Are old-school newswriters just too pessimistic by nature?
The Religion Guy admits he sees a cup that’s half empty, rather than half full, in pondering a new survey of Americans’ factual knowledge about religions conducted by the ubiquitous Pew Research Center.
Here’s one of the 32 multiple choice questions Pew posed to 10,971 adults in February: “According to the Gospels, who delivered the Sermon on the Mount?” A paper-thin majority (51 percent) correctly chose Jesus — not John, Paul or Peter.
Folks, this is the most celebrated religious discourse in human history. A slightly more promising 56 percent knew that Jesus grew up in Nazareth, not Bethlehem, Jericho or Jerusalem.
Less surprising, yet no less troubling given America’s increasingly diverse culture, only 60 percent knew that Islam observes the month of Ramadan (not Buddhism, Hinduism or Judaism), while 42 percent were aware that Sikhs wear turbans and small daggers (not Muslims, Hindus or Buddhists). More surprising, only 24 percent could identify Jews’ Rosh Hashana (New Year).
A generation ago, The Guy’s typical upstate New York hometown had roughly equal numbers of Protestants and Catholics, one synagogue and a couple Eastern Orthodox churches, with most residents identified with one faith or another. In that monocultural environment, most students, The Guy included, would have flunked on Buddhism or Hinduism. But it’s hard to imagine classmates wouldn’t know who led Israel’s biblical Exodus from Egypt (missed by 21 percent of Pew respondents) or what Easter celebrates (missed by 19 percent). Something happened.
Fact number one for the media to consider: American adults on average got less than half the answers right, 14.2 out of the 32, (Pew ran a similar survey in 2010, but the questions weren’t comparable so there’s no trend line.)
Religion News Service columnist Mark Silk took Pew’s online test of sample questions and candidly admitted he missed the one about Buddhism’s Four Noble Truths. He then made the really important point here, reaffirming Stephen Prothero’s 2008 book “Religious Literacy: What Every American Needs to Know -- And Doesn't.”
“Today, religious illiteracy is at least as pervasive as cultural illiteracy, and certainly more dangerous,” Prothero contended, because religion is at the same time “one of the greatest forces for good in world history” and “one of the greatest forces for evil.”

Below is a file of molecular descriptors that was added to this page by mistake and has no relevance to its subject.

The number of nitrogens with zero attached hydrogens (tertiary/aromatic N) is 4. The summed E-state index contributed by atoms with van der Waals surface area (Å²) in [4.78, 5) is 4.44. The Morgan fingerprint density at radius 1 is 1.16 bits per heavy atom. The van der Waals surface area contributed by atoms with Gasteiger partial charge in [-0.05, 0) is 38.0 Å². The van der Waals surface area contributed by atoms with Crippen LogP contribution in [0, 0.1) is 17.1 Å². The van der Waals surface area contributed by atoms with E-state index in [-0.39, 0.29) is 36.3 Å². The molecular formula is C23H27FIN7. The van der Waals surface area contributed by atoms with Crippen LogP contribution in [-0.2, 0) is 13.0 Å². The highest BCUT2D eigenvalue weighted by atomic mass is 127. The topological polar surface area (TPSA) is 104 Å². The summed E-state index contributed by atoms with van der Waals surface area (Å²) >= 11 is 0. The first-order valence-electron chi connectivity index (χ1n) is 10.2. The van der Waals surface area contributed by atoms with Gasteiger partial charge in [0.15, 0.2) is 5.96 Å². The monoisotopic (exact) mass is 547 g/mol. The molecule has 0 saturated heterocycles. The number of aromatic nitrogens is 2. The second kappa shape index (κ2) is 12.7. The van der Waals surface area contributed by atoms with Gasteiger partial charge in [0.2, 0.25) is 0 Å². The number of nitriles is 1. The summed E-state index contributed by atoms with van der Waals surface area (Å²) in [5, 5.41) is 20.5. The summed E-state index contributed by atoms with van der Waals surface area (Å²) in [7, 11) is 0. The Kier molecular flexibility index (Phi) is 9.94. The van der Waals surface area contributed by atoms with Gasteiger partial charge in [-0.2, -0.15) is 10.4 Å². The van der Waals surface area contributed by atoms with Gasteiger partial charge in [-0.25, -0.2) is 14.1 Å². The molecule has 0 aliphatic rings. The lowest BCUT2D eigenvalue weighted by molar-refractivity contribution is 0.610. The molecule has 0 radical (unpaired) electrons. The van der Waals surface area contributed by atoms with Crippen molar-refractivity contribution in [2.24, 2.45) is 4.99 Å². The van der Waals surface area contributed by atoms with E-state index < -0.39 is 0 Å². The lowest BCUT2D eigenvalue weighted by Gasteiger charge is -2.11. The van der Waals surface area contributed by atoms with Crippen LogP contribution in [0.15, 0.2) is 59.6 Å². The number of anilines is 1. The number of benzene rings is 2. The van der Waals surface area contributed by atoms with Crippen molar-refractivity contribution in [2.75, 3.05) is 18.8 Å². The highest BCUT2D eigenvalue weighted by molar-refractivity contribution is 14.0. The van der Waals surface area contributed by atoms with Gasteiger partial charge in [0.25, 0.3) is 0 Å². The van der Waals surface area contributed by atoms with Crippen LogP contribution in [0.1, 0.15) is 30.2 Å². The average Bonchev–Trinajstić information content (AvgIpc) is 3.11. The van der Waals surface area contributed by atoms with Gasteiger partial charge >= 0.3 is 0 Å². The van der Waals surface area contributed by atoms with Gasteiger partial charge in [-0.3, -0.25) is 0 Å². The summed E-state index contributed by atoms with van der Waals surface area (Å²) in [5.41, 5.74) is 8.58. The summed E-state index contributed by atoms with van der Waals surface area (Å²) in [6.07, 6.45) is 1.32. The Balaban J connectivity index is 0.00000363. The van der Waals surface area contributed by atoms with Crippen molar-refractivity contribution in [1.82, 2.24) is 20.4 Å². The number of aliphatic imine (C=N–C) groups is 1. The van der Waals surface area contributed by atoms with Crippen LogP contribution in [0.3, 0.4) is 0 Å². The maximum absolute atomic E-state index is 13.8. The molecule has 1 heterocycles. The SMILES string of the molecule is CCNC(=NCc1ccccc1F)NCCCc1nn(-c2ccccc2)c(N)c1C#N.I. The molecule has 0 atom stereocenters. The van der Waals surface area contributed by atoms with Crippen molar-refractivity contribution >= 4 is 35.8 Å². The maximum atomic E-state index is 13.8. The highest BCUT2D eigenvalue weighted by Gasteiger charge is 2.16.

OK, reporters will agree it’s not a huge problem that only 34 percent knew Catholic teaching on what occurs with the bread and wine at Mass. Meanwhile, that only 50 percent of Catholics knew that is something bishops should fret about. But consider per Pew that only 27 percent of Americans knew their Constitution specifies that “no religious test” is required to hold public office.
Pew is throwing a spotlight on nothing less than a knowledge crisis for our pluralistic democracy that the news media should pursue with educators and cultural analysts. Regardless of any personal religious involvement, 21st Century students and adults need to know the basics of the world they’re part of.
Ask your sources: How about every public high school in America requires, or at minimum offers as an elective, a semester course on the Bible’s cultural relevance a la the Bible Literacy Project’s non-sectarian textbook and a similar semester surveying world religions?
Siderlights: Jews ranked best in over-all knowledge about religion, followed in order by atheists, agnostics, evangelical Protestants, “mainline” Protestants, Catholics, “Mormons” (there’s that familiar banned nickname again) and those with no religious affiliation. Members of historically black Protestant churches were in last place.
Christianity Today culled this headline from the data: “Americans Who Know Religion Best Hold Worse Views of Evangelicals.” That is, people who got 25 or more answers right had the most negative feelings toward evangelical Protestants among those nine religious categories.
Reporters: Is this the result of association with Republicans, and Trumpublicans, or is something less political going on?